Reversibility of GnRH Agonist-Induced Inhibition of Testicular Function: Comparison Between Rat, Monkey and Man

  • G. F. Weinbauer
  • E. Nieschlag
Conference paper


Gonadotropin-releasing hormone (GnRH) agonists and antagonists bind to hypophyseal GnRH receptors and thereby inhibit gonadotropin release (Nestor et al. 1984). However, the mechanism of blocking gonadotropin release for GnRH agonists is different from that for antagonists. GnRH agonists initially stimulate LH and FSH secretion, but this is quickly followed by a down-regulation of pituitary GnRH receptors. The GnRH-agonist-receptor complex is internalized by the gonadotropic cells (Duello et al. 1983) and decreased secretion of gonadotropic hormones results (Loumaye and Catt 1983). In contrast, GnRH antagonists bind firmly to the GnRH receptor and inhibit gonadotropin synthesis and release by blocking the action of hypothalamic GnRH (Heber et al. 1982; Loumaye et al. 1984). As a consequence of the induced hypogonadotropism, testosterone production is decreased and chronic treatment with GnRH analogues severely impairs or completely suppresses spermatogenesis in primates (Weinbauer and Nieschlag 1985) and rats (Labrie et al. 1980). Since rat Ley dig cells have receptors for GnRH agonists, additional direct effects of the GnRH analogues on the testes of this species have been considered (Cao et al. 1982; Hsueh et al. 1983).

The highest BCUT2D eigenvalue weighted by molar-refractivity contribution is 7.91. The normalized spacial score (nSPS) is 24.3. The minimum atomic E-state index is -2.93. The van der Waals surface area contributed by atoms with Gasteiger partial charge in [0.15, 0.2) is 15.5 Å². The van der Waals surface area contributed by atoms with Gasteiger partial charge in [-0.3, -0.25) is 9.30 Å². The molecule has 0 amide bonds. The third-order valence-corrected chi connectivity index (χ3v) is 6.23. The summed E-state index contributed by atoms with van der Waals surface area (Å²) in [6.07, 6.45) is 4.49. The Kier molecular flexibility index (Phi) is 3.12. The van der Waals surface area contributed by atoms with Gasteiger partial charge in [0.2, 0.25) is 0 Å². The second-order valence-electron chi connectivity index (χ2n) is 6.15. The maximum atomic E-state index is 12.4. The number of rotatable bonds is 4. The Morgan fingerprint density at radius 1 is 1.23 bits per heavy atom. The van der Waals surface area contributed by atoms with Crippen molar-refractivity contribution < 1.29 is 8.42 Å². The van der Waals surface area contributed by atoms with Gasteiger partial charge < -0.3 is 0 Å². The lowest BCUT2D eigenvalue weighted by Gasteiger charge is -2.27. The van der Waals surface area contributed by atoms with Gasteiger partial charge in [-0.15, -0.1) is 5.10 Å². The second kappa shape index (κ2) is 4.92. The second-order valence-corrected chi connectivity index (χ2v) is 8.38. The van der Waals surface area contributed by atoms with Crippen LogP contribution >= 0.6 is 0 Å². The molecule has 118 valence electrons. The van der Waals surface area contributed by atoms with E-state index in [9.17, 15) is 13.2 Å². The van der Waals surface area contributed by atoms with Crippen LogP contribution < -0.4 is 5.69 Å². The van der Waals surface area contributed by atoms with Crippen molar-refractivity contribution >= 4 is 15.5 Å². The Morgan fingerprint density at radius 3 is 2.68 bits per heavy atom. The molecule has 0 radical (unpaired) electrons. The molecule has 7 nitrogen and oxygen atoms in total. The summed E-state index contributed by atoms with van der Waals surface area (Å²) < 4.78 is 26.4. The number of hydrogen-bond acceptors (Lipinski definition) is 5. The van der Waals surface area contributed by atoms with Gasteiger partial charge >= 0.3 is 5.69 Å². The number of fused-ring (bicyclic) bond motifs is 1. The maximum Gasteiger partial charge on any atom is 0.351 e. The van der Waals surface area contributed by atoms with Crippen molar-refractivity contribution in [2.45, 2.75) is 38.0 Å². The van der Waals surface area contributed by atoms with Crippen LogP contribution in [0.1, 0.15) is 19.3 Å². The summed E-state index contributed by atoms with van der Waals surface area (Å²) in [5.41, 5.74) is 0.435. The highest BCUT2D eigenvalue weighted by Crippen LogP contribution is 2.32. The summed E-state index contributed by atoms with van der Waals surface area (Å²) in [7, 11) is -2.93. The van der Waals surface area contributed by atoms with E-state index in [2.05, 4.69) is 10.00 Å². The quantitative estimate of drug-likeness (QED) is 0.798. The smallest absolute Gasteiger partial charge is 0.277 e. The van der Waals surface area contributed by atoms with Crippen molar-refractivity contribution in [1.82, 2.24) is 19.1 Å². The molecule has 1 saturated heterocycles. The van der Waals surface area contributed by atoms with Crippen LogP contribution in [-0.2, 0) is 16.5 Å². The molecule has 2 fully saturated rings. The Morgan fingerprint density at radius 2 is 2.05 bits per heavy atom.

Leydig Cell Seminiferous Tubule GnRH Agonist Precocious Puberty GnRH Antagonist 
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© Springer-Verlag Berlin Heidelberg 1988

Authors and Affiliations

  • G. F. Weinbauer
  • E. Nieschlag

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